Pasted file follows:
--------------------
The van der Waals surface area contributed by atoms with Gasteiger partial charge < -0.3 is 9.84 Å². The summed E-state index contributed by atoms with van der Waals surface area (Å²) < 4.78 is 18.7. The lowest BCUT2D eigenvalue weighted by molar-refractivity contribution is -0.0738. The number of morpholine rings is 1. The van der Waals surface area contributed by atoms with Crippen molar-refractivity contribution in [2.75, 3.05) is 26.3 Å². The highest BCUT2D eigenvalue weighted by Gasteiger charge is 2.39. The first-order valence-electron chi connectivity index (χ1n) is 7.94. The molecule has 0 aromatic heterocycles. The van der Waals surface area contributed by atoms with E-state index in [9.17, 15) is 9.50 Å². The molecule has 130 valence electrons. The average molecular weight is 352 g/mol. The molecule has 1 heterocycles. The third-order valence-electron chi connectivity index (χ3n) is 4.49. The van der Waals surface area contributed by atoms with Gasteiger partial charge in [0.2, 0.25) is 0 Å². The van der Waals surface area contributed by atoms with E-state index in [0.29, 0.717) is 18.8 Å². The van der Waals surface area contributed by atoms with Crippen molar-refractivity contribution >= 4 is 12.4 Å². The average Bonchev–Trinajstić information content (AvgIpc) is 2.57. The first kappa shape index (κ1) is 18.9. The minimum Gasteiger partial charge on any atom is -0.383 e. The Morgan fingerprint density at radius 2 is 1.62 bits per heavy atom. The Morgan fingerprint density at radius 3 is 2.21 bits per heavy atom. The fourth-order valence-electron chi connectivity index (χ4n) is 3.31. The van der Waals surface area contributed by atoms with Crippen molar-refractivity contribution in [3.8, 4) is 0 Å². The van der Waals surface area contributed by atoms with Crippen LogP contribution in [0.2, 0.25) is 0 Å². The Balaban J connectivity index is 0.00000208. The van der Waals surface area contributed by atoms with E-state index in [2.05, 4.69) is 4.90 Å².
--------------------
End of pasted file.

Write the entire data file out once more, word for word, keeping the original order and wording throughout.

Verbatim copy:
The van der Waals surface area contributed by atoms with Gasteiger partial charge < -0.3 is 9.84 Å². The summed E-state index contributed by atoms with van der Waals surface area (Å²) < 4.78 is 18.7. The lowest BCUT2D eigenvalue weighted by molar-refractivity contribution is -0.0738. The number of morpholine rings is 1. The van der Waals surface area contributed by atoms with Crippen molar-refractivity contribution in [2.75, 3.05) is 26.3 Å². The highest BCUT2D eigenvalue weighted by Gasteiger charge is 2.39. The first-order valence-electron chi connectivity index (χ1n) is 7.94. The molecule has 0 aromatic heterocycles. The van der Waals surface area contributed by atoms with E-state index in [9.17, 15) is 9.50 Å². The molecule has 130 valence electrons. The average molecular weight is 352 g/mol. The molecule has 1 heterocycles. The third-order valence-electron chi connectivity index (χ3n) is 4.49. The van der Waals surface area contributed by atoms with Gasteiger partial charge in [0.2, 0.25) is 0 Å². The van der Waals surface area contributed by atoms with E-state index in [0.29, 0.717) is 18.8 Å². The van der Waals surface area contributed by atoms with Crippen molar-refractivity contribution >= 4 is 12.4 Å². The average Bonchev–Trinajstić information content (AvgIpc) is 2.57. The first kappa shape index (κ1) is 18.9. The minimum Gasteiger partial charge on any atom is -0.383 e. The Morgan fingerprint density at radius 2 is 1.62 bits per heavy atom. The Morgan fingerprint density at radius 3 is 2.21 bits per heavy atom. The fourth-order valence-electron chi connectivity index (χ4n) is 3.31. The van der Waals surface area contributed by atoms with Crippen molar-refractivity contribution in [3.8, 4) is 0 Å². The van der Waals surface area contributed by atoms with Crippen LogP contribution in [0.2, 0.25) is 0 Å². The Balaban J connectivity index is 0.00000208. The van der Waals surface area contributed by atoms with E-state index in [2.05, 4.69) is 4.90 Å².